Tested visits the Jim Henson Creature Shop and gives us this great sixteen minute video. What I love about the Creature Shop (other than how awesome their puppets are) is how Jim Henson started out with simple hand puppets in the mid-50s, and today the company is on the leading-edge of animatronic creature design.
If you love getting obsessive over the details on your paper props, check out the Passport Stamps and Visas group on Flickr. It’s chock full of interior pages of passports from around the world, as well as a few exterior covers as well.
The following is taken from an article which first appeared in The Daily Evening Telegraph in 1871:
Bona-fide stage furniture is easily distinguished from the kind that people use in real life. In its ornamentation it is especially rich and rare. The idea in manufacturing this species of goods is to avoid a conflict with any given age or time, and in this it is successful, for it is unlike anything that is or ever has been. Wonder has often been expressed concerning the makers of this furniture. It is the joint handiwork of the Property Man and the stage carpenter; and when it is remembered that oftener than not these worthies know as much about cabinet-making as they do about the economy of the steam engine, the wonder really should be that the furniture is as good as it is. But there is this peculiarity about a Property Man, that there is nothing he can not make—after some fashion. In the Adrienne case above mentioned the man had not time, or he would have manufactured a set of “Louis Quatorze” furniture calculated to make that monarch turn in his grave. There would have been plenty of paint and Dutch metal upon it, and a great many people would have thought it a great deal finer than the real thing.
It is hard to say what class of work gives the Property Man the most trouble. When a burlesque or show piece is produced there is a quantity of special preparation to be made, which at first sight would be the most troublesome of his labors. Take such a piece as the Naaid Queen. All the masks, the marine productions of every sort, are furnished by the Property Man. Of course they have to be made, for no shop in Christendom deals in such wares. Such things are often quite elegant in design, and show the Property Man to be something of an artist, just as he is at other times carpenter, machinist, and chemist. To no man can the legend, “Jack of all trades, and master of none,” be applied with as much propriety as to him.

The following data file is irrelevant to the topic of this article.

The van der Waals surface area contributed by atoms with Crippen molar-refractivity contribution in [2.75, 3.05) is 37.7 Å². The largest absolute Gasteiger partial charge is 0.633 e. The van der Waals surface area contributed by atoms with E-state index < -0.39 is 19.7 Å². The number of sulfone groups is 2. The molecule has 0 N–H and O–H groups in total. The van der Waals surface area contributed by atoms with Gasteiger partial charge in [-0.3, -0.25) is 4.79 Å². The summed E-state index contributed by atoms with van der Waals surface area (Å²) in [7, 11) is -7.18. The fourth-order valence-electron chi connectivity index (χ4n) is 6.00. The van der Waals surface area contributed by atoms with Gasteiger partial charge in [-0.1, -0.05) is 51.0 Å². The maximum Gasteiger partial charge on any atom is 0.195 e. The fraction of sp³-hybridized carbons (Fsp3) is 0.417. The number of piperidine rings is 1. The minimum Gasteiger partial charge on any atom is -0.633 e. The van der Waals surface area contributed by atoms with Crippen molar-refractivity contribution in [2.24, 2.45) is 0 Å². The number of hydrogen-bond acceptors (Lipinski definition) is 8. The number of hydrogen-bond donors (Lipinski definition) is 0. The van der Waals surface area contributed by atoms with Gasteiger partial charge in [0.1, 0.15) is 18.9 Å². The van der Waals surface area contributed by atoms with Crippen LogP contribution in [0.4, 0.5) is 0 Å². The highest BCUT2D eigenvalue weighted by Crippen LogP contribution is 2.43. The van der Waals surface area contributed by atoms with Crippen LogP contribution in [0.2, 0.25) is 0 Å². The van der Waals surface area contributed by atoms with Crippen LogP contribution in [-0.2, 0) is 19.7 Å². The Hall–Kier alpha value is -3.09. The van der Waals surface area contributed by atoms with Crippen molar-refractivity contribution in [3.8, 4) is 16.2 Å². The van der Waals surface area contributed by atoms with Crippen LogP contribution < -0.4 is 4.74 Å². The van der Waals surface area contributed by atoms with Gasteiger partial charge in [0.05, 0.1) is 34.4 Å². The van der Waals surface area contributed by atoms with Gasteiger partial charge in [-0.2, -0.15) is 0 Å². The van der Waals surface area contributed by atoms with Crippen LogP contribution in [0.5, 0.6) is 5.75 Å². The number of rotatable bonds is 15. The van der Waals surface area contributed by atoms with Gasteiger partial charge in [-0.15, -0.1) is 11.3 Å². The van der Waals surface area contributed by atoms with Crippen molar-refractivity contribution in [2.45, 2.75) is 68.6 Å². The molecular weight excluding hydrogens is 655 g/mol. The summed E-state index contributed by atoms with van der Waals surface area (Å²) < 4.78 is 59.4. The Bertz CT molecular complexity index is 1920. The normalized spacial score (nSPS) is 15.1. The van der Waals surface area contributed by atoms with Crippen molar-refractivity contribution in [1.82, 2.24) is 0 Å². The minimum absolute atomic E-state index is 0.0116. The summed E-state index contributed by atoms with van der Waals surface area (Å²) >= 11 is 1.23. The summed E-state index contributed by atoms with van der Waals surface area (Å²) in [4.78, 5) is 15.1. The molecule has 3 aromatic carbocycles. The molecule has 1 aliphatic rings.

Originally published in The Daily Evening Telegraph, Philadelphia, May 12, 1871, pg 5.
When I was writing my Prop Building Guidebook, I gathered together all the other books I could find that dealt with the world of props. I looked at everything from antique books to self-published pamphlets. While I could find many books on theatrical props, I found nothing written about film or television props. Sure, there were books showing pictures of the props, or maybe a bit of “behind-the-scenes” stuff tucked into a “making-of” book about a specific movie, but no books existed that were written by a film props master or for a film props master. So when I heard Steven M. Levine was publishing a book about his life as a Hollywood props master, I pre-ordered it and eagerly awaited its arrival. Continue reading →
The following is one of several interviews conducted by students of Ron DeMarco’s properties class at Emerson College.
by Dorcas Thete
How long have you been at the University of Michigan?
I have been here for nine years. I’ve had three different job titles. I have been the properties manager for two and a half years, which entails more of the administrative side of props, where I deal more with students and professors. Before that I was the associate properties manager for four years. I worked hand in hand with the props master; we would rotate on shows to cut down on burnout. I was hired at UMich as the properties artisans manager, I worked more on individual projects. Continue reading →
Making and finding props for theatre, film, and hobbies